The Art of Follow-Up

All salespeople, especially successful ones, know that follow-up with a prospective client is one of the most important steps in the sales cycle. By the way, if you’re one of those people who runs a business and you’re still not convinced you’re main function is salesperson, you need a reality check, but I don’t want to get into that right now.

Right now, I’m curious about the art of follow-up. I have been following up with a few prospective clients this morning, and I was reminded of how I’ve always found the art of follow-up intriguing.

Some people have mastered this seemingly simple, yet dauntingly difficult task. When I think about it, I am always reminded of what it was like to achieve the goal of getting a girl’s phone number in college, then trying to tackle the debate I always had with my friends: when do you call her, what do you say when you call, etc.

In the business world, salespeople experience this same debate on a regular occasion. They might meet a prospect at a local chamber of commerce event and want to follow-up with them to discuss how they feel they can help the client. They might have only spoken with them on the phone once prior. They may have a proposal in the client’s hands and are following up to try and close the deal.

The power of focus

Each of these circumstances presents different challenges to a successful follow-up process. I think, though, the process can be made easier by a clear focus. By focusing on what the real objective is with the follow-up the process is immediately clearer. So many salespeople are stuck on “just following up” they forget to be politely persistent about what the primary objective is. They are fearful of being too forthcoming about what they want to get from the contact.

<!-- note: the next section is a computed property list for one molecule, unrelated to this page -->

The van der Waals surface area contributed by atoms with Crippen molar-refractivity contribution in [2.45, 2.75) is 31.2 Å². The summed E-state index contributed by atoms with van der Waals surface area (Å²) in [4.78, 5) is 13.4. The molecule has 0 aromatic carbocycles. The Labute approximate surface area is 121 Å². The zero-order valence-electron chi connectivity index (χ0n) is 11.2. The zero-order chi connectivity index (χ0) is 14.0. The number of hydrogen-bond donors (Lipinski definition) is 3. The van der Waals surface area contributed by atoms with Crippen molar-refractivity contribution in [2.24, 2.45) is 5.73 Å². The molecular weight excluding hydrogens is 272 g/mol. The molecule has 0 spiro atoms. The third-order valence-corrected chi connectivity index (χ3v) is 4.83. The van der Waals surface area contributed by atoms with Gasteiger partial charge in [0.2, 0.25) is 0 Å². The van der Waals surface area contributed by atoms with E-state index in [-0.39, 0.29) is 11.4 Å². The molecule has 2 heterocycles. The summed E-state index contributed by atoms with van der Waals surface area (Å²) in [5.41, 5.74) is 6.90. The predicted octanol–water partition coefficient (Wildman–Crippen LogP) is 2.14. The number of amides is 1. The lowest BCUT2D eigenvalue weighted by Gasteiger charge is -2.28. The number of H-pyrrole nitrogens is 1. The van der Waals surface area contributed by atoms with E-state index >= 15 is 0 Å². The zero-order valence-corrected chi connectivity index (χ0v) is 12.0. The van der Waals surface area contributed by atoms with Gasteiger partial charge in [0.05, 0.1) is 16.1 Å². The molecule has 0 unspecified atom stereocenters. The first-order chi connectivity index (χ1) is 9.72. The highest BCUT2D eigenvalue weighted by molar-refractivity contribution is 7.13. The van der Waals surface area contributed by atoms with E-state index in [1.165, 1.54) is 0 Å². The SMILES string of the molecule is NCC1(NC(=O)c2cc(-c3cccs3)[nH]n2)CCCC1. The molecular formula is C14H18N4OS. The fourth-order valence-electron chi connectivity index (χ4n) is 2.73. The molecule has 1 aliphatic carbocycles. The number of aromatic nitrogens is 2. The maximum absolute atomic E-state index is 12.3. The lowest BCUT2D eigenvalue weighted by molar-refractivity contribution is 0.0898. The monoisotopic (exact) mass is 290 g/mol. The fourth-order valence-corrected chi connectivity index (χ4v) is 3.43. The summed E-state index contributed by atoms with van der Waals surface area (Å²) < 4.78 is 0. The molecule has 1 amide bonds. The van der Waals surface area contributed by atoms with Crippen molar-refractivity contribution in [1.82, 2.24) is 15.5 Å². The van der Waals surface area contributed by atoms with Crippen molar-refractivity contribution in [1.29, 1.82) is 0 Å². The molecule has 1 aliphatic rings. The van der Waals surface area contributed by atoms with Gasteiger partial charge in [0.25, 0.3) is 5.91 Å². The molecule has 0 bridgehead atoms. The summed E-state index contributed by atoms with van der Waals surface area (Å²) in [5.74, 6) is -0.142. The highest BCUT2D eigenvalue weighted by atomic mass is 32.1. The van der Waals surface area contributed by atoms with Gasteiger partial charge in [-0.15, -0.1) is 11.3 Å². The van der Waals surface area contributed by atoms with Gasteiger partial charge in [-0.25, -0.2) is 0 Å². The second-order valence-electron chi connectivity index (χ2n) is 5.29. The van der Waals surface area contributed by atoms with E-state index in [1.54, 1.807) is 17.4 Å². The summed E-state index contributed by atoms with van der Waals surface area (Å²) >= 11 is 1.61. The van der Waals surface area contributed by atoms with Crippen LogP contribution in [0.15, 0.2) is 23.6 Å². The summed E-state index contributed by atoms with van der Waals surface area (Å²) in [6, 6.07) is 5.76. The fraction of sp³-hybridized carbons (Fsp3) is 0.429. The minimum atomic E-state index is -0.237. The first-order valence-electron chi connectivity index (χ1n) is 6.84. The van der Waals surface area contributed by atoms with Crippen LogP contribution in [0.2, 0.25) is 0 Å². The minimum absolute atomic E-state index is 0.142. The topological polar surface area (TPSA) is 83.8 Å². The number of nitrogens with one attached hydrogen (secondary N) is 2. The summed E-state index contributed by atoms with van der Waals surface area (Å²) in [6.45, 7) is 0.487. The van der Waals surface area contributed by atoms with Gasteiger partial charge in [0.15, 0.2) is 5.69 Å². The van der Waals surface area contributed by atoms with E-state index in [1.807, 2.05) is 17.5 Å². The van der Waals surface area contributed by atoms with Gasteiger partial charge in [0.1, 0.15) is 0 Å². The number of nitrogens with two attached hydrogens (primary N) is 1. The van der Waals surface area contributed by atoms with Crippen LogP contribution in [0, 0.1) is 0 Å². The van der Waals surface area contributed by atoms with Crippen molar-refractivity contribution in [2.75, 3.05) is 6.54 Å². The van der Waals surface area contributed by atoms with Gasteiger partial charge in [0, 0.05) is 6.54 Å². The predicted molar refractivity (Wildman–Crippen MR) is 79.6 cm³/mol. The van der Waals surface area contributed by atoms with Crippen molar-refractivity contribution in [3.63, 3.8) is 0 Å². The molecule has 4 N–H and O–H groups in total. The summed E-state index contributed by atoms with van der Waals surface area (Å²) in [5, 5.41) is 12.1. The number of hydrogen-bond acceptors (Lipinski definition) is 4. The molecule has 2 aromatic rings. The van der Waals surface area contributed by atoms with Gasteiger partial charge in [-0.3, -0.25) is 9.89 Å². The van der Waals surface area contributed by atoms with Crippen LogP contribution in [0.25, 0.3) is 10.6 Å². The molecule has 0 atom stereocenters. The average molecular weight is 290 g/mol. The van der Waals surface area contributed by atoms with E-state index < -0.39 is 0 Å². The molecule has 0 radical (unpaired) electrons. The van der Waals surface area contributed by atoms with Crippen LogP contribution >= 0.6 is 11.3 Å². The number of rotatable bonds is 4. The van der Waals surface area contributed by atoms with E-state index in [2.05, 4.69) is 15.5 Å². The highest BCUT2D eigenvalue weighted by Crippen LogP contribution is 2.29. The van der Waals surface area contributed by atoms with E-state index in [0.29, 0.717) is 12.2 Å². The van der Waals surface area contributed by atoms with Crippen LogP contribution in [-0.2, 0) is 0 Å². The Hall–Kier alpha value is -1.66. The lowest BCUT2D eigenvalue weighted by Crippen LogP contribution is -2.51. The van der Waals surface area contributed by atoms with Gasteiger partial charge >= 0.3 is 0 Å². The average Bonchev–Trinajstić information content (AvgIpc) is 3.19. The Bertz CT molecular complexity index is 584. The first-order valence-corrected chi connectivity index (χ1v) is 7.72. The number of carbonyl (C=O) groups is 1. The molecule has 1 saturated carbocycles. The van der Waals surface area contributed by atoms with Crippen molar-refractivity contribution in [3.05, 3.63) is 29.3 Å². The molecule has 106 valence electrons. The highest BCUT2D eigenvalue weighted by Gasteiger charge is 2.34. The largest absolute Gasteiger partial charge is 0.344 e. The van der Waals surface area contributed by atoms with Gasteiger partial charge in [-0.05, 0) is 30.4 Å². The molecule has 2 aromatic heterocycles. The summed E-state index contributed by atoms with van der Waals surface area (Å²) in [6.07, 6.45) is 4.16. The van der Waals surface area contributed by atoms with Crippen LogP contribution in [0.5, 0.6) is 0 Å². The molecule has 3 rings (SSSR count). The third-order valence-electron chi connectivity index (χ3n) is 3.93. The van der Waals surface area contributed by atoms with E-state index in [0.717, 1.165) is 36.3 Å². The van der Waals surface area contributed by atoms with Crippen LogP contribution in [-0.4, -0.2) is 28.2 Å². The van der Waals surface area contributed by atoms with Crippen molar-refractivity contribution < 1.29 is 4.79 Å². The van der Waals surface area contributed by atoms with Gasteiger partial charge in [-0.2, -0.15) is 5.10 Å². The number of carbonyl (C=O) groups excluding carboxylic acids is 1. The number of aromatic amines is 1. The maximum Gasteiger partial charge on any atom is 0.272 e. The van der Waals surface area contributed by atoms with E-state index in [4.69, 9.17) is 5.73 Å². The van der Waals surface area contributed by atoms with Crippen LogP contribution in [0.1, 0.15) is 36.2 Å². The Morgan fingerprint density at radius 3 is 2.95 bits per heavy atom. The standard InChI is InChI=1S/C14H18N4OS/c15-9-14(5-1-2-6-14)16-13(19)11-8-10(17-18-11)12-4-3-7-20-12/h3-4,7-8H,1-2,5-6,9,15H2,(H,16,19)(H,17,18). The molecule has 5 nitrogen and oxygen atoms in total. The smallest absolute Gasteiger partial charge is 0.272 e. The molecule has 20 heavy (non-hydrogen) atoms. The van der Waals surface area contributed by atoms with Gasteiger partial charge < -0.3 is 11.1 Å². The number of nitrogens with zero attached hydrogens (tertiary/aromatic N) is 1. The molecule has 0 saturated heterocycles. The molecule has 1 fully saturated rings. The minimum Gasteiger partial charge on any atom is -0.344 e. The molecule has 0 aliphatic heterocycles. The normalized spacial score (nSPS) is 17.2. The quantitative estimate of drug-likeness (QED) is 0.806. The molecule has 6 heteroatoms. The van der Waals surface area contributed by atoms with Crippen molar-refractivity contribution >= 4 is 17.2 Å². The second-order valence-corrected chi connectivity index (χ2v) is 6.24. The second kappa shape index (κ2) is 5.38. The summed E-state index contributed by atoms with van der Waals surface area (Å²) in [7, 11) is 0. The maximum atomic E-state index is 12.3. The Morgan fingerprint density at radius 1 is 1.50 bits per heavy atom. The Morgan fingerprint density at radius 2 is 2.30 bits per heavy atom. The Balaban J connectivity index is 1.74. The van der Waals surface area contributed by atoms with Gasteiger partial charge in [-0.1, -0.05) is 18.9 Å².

Clients appreciate the honesty of a salesperson telling them exactly what they want to get the client to buy. It is liberating in a way, the expectations have been put clearly on the table, and both sides can get down to handling whatever obstacle or objection is preventing progress.

When to follow-up

Knowing when to follow-up is a non-scientific art. Though there are undoubtedly numerous studies that have been conducted that provide guidelines on when to follow-up, we have to remember that every prospect is also a person, and every person on the planet is different in some regard than every other person on the planet. This means that, though we can follow the general guidelines, each situation is different, and we have to think about how we might need to change our approach based on the individual circumstances.

Knowing what to say when following up

Just like knowing when, knowing what to say is also an art. In my experience, there are two main schools of thought, here:

  1. Get right to the point. Don’t waste your breath asking personal questions or trying to make small talk. This is best used for clients that are busy, and actually appreciate the bluntness. You will actually (though it seems wrong) improve your rapport with this client because they appreciate the fact that you respect their time.
  2. Be more personal. Other clients like to know that you care about them as a person. They want you to ask about their kids and about their weekend plans. Assuming you have a genuine interest in this information, make the small-talk and enjoy the conversation. The objective of the call must always be remembered and focused on, though. Make sure you get to the point in a timely fashion. Rambling about everything else under the sun is not productive.